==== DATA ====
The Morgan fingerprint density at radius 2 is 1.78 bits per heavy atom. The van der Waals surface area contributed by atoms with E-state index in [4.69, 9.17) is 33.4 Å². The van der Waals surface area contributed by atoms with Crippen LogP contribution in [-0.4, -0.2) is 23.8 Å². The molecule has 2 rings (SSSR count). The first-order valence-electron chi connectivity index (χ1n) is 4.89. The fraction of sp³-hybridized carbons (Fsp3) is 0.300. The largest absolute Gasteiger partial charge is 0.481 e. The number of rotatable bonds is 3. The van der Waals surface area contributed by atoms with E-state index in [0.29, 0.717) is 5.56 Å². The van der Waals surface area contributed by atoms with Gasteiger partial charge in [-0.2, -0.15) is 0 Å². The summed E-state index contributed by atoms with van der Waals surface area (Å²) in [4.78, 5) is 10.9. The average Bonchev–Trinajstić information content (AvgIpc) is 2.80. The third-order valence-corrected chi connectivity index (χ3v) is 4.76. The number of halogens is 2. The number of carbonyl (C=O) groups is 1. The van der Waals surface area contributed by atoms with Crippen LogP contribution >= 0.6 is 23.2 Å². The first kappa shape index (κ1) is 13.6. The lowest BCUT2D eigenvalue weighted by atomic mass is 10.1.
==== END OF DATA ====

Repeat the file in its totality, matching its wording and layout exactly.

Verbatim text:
The Morgan fingerprint density at radius 2 is 1.78 bits per heavy atom. The van der Waals surface area contributed by atoms with E-state index in [4.69, 9.17) is 33.4 Å². The van der Waals surface area contributed by atoms with Crippen LogP contribution in [-0.4, -0.2) is 23.8 Å². The molecule has 2 rings (SSSR count). The first-order valence-electron chi connectivity index (χ1n) is 4.89. The fraction of sp³-hybridized carbons (Fsp3) is 0.300. The largest absolute Gasteiger partial charge is 0.481 e. The number of rotatable bonds is 3. The van der Waals surface area contributed by atoms with E-state index in [0.29, 0.717) is 5.56 Å². The van der Waals surface area contributed by atoms with Gasteiger partial charge in [-0.2, -0.15) is 0 Å². The summed E-state index contributed by atoms with van der Waals surface area (Å²) in [4.78, 5) is 10.9. The average Bonchev–Trinajstić information content (AvgIpc) is 2.80. The third-order valence-corrected chi connectivity index (χ3v) is 4.76. The number of halogens is 2. The number of carbonyl (C=O) groups is 1. The van der Waals surface area contributed by atoms with Crippen LogP contribution >= 0.6 is 23.2 Å². The first kappa shape index (κ1) is 13.6. The lowest BCUT2D eigenvalue weighted by atomic mass is 10.1.